This is a follow on of sorts from my previous rant. I need to get straight in my head, and here, how I feel about how some families are treated by the services that should be providing support.
I expect many doctors, therapists and support workers would love all their patients, or clients, or whatever they are to them, to be ignorant sponges, with ignorant sponge children. Ignorant so we don't have the nous to question. Sponges so we soak up everything they say.
We are expected to trust in their expertise, safe in the knowledge that they know better than we do and we are safe in their hands.
In an ideal world, we are all a blank canvas, with the same potentials and the same ability to learn.
We do not live in an ideal world though. We are all different, some of us are more complex than others, some are more questioning. Some of us, for whatever reason, are not round pegs that fit neatly into the round holes provided by society. We are the awkward square pegs, trying desperately to round off our corners so we fit in, or trying to carve our own square holes.
We started our autism journey (sorry, that sounds so clichèd, but like so many clichès, it is a good description of what it is!) as ignorant sponges, not knowing what was happening, not questioning anything we were told. We thought we were good parents, but clearly we weren't good enough, or we wouldn't be experiencing the issues that were making life so very difficult, so we took advice on board and followed it for a long, long time, believing that things would get better if we followed the tried and tested strategies that were suggested to us. We made a valiant effort to make it work, but ultimately, the strategies we used would never have worked.
Over the course of the next couple of years, we started to question the things we were told. We quickly came to the realisation that the experts didn't always have the answers, which is fine, nobody has all the answers. But not just that. When we, the people who live with our children and are in a position where we have to learn quickly what works and what doesn't, come up with possible answers, it is very, very difficult to be taken seriously.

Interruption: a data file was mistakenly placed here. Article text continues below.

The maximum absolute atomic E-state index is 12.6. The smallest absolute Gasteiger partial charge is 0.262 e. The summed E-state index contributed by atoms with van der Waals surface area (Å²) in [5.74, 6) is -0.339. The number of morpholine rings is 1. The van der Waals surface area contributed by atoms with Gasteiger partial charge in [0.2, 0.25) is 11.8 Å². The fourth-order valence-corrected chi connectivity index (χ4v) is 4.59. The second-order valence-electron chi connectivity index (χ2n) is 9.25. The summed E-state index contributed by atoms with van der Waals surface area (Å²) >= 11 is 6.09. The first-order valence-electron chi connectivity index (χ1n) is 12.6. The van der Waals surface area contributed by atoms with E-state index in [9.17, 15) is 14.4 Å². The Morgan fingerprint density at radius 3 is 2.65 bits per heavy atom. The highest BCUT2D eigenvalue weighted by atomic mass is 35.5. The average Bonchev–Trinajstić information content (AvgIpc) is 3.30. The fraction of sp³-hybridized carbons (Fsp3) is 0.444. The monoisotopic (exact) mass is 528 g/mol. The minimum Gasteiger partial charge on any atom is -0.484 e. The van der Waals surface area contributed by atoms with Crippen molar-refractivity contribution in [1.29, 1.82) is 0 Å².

In my experience, there are two types of expert (when using expert, I mean anyone in a position that means they are working with the child or their family, so it may be a teacher, a support worker or paediatrician).
The first is the kind who welcomes parental input, someone who believes what we are saying and tries their hardest to understand. They are open to our suggestions and input. They are happy to work with us.
We are lucky enough to have a GP that falls into this category. Without her support and understanding over the last few years, we would not be in the position we are in now, confident of how we handle things.
The second kind tend to be a little more rigid with their approach. There is often an assumption that parents are causing their child's difficulties, which no doubt some do, but when faced with a more complex child, who does not respond to a one-size-fits-all approach, or who presents in a way that is unusual or unexpected, rather than thinking outside the box, or involving parents who all too often have found the answers, there is a tendency to obfuscate the issue and twist facts to fit within the narrow criteria of the manuals that they work by.
This is damaging, as many of us have learnt, not many children or adults, even those apparently with no issues, fit the instruction book. There are more usual behaviours which are easy to identify. But there are the unusual as well.
There's a saying in the medical world: When you hear hoofbeats, think horses, not zebras.
Basically, look for the simplest explanation. If it looks like a cold, chances are it's a cold.
When it comes to PDA and autism, when it doesn't present typically, this is currently a problem.
In many cases, PDA is the obvious answer. PDA is the horse, not the zebra.
But because the manuals don't currently include PDA as a valid diagnosis, many experts will ignore it as a possible explanation and go around many convoluted avenues to prove that the behaviours are caused by attachment problems, or poor parenting.
As part of the investigations, parents are expected to complete parenting courses, allow strangers into their houses to observe the child and how they interact within the family.
As I explained previously, our experiences of both of these did not go well.